Saturday, October 1, 2016

Last of Winterhalters Escapes Pauper's Grave, 1944

Detroit Free Press, June 10, 1944
There is an neighborhood and school in Detroit which took the name of a prominent member of the Winterhalter family that has otherwise fallen into obscurity. Of the notables, George Winterthalter had run a successful furniture empire in the 1800s but the family fortunes began dwindling after he died in the late 1890s. Albert Gustavus Winterhalter, mentioned in the article, found notoriety as an naval officer and is the namesake for the middle school. He was Lillian's brother and last known relative. They were the children of John Winterthaler, a Captain in the Mexican War.

Lillian Winterhalter died at Eloise in 1944. Since the article doesn't delve into her time at the hospital it's probably safe to assume that it wasn't an overly extensive residency. Perhaps just a few weeks before she passed. The family estate must have set a burial plot aside for her at Elmwood that was discovered after her death since the mention of a pauper's grave is prominent in the byline. Or maybe it was just normal newspaper hype.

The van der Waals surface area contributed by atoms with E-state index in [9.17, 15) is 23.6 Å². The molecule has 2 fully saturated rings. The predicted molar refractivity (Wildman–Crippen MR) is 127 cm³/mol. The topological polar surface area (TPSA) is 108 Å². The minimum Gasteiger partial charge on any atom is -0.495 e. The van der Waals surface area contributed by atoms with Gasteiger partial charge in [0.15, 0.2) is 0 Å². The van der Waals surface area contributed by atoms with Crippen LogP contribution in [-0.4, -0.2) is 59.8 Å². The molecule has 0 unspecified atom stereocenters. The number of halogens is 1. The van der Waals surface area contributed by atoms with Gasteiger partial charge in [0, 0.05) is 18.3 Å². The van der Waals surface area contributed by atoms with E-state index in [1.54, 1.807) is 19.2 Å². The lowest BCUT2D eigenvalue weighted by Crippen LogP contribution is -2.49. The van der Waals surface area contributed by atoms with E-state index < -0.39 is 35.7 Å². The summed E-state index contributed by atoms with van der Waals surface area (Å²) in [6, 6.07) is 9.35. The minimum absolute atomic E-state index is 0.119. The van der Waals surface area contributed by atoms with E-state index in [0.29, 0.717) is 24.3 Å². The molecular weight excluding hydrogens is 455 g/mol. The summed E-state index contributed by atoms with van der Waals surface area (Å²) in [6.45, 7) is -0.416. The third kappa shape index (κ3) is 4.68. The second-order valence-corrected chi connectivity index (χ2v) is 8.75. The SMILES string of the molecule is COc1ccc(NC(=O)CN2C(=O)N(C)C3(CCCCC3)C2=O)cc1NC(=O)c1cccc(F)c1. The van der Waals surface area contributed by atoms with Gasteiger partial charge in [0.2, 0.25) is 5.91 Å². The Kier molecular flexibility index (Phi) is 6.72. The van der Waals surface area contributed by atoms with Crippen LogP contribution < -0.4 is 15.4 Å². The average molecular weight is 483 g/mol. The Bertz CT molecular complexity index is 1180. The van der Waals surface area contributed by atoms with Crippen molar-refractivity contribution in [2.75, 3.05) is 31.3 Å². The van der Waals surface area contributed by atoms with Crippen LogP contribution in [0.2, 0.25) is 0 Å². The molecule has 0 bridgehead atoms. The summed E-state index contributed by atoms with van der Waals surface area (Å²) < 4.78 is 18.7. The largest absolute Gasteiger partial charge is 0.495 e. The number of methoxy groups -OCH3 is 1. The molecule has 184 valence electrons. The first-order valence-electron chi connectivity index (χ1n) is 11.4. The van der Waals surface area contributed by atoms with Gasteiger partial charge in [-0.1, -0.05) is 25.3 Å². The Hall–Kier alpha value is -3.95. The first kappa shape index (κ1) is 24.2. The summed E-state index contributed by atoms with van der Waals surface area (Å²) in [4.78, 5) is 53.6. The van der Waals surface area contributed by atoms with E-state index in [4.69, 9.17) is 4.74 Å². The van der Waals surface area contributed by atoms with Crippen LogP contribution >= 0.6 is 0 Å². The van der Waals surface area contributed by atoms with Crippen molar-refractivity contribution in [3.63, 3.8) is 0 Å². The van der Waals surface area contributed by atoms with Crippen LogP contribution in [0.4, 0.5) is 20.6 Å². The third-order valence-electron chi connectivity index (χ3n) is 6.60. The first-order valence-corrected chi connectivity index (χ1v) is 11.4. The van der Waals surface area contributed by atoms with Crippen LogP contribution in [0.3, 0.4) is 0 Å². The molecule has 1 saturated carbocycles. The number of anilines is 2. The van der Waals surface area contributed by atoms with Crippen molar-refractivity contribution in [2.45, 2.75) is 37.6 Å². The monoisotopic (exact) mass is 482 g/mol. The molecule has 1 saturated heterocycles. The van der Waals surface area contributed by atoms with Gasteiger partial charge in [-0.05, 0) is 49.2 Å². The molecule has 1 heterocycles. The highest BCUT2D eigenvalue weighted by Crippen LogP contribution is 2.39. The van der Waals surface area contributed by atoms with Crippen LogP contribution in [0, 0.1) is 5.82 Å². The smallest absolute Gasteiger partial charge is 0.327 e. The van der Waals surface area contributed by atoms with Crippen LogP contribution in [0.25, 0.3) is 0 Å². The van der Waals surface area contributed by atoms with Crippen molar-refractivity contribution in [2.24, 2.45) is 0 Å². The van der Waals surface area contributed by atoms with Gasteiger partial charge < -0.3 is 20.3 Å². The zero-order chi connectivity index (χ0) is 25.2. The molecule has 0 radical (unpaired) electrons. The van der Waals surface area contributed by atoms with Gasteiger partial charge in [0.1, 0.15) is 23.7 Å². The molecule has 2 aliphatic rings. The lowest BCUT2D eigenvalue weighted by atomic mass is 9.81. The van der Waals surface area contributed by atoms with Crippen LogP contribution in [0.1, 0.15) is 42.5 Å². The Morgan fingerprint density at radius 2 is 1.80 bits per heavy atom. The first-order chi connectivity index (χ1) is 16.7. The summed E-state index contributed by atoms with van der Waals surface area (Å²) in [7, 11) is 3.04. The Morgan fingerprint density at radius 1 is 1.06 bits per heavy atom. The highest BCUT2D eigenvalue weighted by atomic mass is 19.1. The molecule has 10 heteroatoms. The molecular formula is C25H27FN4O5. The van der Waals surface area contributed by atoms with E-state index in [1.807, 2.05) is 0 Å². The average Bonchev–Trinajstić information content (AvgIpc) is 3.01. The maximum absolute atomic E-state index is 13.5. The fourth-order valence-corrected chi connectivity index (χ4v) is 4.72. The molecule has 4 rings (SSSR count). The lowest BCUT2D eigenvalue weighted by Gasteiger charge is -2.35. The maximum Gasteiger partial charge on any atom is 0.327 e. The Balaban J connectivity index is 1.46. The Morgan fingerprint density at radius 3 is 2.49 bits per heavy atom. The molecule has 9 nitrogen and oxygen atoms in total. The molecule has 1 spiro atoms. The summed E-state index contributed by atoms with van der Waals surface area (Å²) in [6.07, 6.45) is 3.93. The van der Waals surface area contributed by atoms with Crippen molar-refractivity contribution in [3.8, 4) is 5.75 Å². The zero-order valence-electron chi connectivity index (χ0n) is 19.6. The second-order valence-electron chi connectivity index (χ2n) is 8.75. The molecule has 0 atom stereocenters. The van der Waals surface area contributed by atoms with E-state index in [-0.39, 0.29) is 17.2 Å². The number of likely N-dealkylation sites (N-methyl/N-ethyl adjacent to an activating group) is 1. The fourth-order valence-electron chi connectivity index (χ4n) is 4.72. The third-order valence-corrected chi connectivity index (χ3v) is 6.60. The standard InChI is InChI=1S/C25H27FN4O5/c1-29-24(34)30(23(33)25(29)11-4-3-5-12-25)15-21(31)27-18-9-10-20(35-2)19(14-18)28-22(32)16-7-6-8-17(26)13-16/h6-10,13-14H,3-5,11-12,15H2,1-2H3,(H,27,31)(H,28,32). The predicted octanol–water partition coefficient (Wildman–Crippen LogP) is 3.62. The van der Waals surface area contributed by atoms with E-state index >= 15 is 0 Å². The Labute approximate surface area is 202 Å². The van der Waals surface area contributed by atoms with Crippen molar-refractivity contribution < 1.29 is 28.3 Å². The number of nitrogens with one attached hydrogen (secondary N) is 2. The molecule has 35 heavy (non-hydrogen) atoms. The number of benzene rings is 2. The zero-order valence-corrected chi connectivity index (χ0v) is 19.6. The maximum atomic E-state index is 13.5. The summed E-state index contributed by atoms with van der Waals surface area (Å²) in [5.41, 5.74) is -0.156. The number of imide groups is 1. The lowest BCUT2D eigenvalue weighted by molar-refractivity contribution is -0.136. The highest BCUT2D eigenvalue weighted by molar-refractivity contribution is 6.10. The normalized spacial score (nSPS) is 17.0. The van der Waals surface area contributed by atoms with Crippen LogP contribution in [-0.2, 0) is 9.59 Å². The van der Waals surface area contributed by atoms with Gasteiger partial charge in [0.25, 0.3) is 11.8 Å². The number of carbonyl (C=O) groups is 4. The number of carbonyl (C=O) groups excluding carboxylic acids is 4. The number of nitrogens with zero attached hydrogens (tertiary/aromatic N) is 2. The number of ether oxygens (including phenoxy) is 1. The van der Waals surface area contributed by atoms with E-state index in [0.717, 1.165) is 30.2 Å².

The sibling's mother passed in 1918. In her death notice Lillian was mentioned as "her constant companion for years". Albert suddenly died shortly thereafter in 1920. Lillian apparently never married and resided at the 1496 West Jefferson family home until it was sold around 1926. Presumably she had run out of money. Upon the sale she received $15,000 (nearly $200,000 in today's worth) and blew through it rather quickly. Which might suggest that she was a bit dysfunctional, to say the least.

An interesting aside to this story is from the life of Albert Winterhalter. Of the few photographs posted online all show the good admiral from a profile view. Below he is pictured as such above his actress wife Helen Dauvray (whom had previously been married to Hall of Fame baseball player Monte Ward).


The positioning was likely purposely done with good reason: he lost an eye in an archery training accident in 1879 that luckily didn't kill the young midshipman:

Detroit Free Press, June 10, 1879
If you were paying close attention to dates this latter happening was posted in the same paper exactly 65 years before the death notice for Miss Lillian in 1944.

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